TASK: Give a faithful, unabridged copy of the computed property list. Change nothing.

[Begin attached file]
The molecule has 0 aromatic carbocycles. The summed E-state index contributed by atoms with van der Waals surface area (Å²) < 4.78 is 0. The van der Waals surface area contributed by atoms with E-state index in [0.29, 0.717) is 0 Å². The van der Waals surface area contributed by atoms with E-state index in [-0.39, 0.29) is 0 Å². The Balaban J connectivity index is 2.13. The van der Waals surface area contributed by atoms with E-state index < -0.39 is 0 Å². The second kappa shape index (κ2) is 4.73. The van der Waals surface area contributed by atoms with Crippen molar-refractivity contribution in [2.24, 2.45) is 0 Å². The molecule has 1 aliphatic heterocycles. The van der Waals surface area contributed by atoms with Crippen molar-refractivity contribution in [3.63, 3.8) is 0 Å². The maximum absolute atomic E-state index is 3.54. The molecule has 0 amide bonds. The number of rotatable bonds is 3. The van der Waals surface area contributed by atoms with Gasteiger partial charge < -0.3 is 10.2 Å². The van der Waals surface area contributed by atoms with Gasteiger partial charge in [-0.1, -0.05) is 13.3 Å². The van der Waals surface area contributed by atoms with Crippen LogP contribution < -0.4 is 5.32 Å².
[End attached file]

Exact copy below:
The molecule has 0 aromatic carbocycles. The summed E-state index contributed by atoms with van der Waals surface area (Å²) < 4.78 is 0. The van der Waals surface area contributed by atoms with E-state index in [0.29, 0.717) is 0 Å². The van der Waals surface area contributed by atoms with E-state index in [-0.39, 0.29) is 0 Å². The Balaban J connectivity index is 2.13. The van der Waals surface area contributed by atoms with E-state index < -0.39 is 0 Å². The second kappa shape index (κ2) is 4.73. The van der Waals surface area contributed by atoms with Crippen molar-refractivity contribution in [2.24, 2.45) is 0 Å². The molecule has 1 aliphatic heterocycles. The van der Waals surface area contributed by atoms with Crippen molar-refractivity contribution in [3.63, 3.8) is 0 Å². The maximum absolute atomic E-state index is 3.54. The molecule has 0 amide bonds. The number of rotatable bonds is 3. The van der Waals surface area contributed by atoms with Gasteiger partial charge < -0.3 is 10.2 Å². The van der Waals surface area contributed by atoms with Gasteiger partial charge in [-0.1, -0.05) is 13.3 Å². The van der Waals surface area contributed by atoms with Crippen LogP contribution < -0.4 is 5.32 Å².